Some insects eat both plants and other insects (omnivores). In the future they may play an important role in plant protection by eating insect pests in our crops. The problem is that they also feed on the crop itself. But maybe the pros can outweigh the cons? Omnivores that feed on the plants can trigger the plant's defenses and attract more natural enemies. No study has so far weighed together all these effects, but now SLU is is exploring this field in experiments with rapeseed and willow.
“The greatest challenge is to select the right omnivores. We need to find native species with high predation rate, and low plant damage. So the benefits they provide is higher than the negative effects”, says Xiaoning (Nina) Zhang, postdoctor at SLU.
Increased trade and a changing climate mean that the threat with regard to damage to plants is constantly changing. Traditional methods need to be renewed and developed. When it comes to protection against harmful insects, there has been an increasing focus on using natural enemies, for example, lady beetles can be used for controling aphids. This avoids many of the disadvantages of chemical control.
The role of omnivores
A challenge when using natural enemies is that they often have difficulty maintaining sufficiently high levels when the numbers of prey (= pest) is low. There is simply not enough food.
This is where the omnivores come in. Many insects eat both plants and other insects. The most studied are true bugs/plant bugs belonging to Miridae and Anthocoridae that are common in many different environments. Omnivores are able to survive in relatively high numbers even when the prey is unusual by feeding on plant material. One risk with omnivores is that their herbivory can damage the plant's growth or appearance. It is still unclear if it is a big problem. Some studies show that this is the case, but there are also studies that show little or no effect of omnivorous feeding on the plant.
Other interesting effects
The feeding of omnivores on plants can also have other effects - those that can actually contribute to a strengthening of plant protection.
Responses are induced in the plant which make the plant a poorer food for harmful herbivores and attract other and more natural enemies. Omnivores can thus contribute to improved plant protection in several ways. To date, there are no studies that take into account the sum of all these aspects, states a group of researchers at SLU in a recently published review article in Current Opinion in Insect Science.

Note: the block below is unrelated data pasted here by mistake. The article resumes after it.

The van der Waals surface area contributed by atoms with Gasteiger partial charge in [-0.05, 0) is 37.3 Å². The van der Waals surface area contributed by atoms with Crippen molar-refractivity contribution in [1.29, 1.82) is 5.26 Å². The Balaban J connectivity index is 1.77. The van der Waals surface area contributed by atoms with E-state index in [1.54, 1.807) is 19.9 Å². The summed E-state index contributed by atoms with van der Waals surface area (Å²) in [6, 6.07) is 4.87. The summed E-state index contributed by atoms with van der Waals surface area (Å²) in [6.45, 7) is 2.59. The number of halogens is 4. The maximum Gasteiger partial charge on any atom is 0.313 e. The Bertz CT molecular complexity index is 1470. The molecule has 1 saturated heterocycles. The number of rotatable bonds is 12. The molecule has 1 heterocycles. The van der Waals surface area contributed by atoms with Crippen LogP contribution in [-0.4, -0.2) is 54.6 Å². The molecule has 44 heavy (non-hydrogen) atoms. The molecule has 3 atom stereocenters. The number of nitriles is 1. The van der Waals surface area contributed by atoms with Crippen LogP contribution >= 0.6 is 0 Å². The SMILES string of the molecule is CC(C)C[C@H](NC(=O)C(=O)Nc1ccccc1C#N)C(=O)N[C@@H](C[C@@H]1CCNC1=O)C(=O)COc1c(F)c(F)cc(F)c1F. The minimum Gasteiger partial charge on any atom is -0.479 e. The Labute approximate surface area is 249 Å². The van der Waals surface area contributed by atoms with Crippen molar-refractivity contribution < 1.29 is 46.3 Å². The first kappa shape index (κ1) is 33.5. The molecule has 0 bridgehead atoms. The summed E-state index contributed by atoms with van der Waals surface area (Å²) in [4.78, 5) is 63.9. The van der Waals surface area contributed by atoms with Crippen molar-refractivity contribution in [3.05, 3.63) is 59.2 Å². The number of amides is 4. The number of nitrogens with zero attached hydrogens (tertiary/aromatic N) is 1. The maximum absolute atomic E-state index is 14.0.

Now the researchers will conduct research that increases our knowledge in this area under the guidance of post doc Xiaoning (Nina) Zhang in collaboration with researchers at Wageningen University in the Netherlands.
She will work with willow-leaf beetle-mirids/anthocorid and rapeseed-aphids-anthocorids systems.
“By combining these two systems, I can address different research questions, for example, long term consequences of omnivores can be addressed only in woody plant system, but effects of omnivores on plant fitness can be addressed in herbal plant system”, says Nina Zhang.
Omnivores have been used mainly in greenhouse crops (e.g., tomato, sweet pepper). In open field systems, their role in pest control is only known in few systems e.g, citrus—predatory mites. In forest system, Salix system is the only one – a system that the entomology unit know well after 20 years of research.
Omnivores are common, and have strong potential to be used in pest management in many systems.
“They can be released or increased, depending the system. Of course, we don’t want to release species that are not around in nature. We can release suitable candidates in the crop. Many species are already commercially available and in the future there might be many more, and combine with different management strategies, like flower strips, that can help to maintain the omnivore population”, says Nina Zhang.
Global change calls for novel plant protection: reviewing the potential of omnivorous plant-inhabiting arthropods as predators and plant defence inducers, Current Opinion in Insect Science, Nina Xiaoning Zhang, Jörg Stephan, Christer Björkman, Adriana Puentes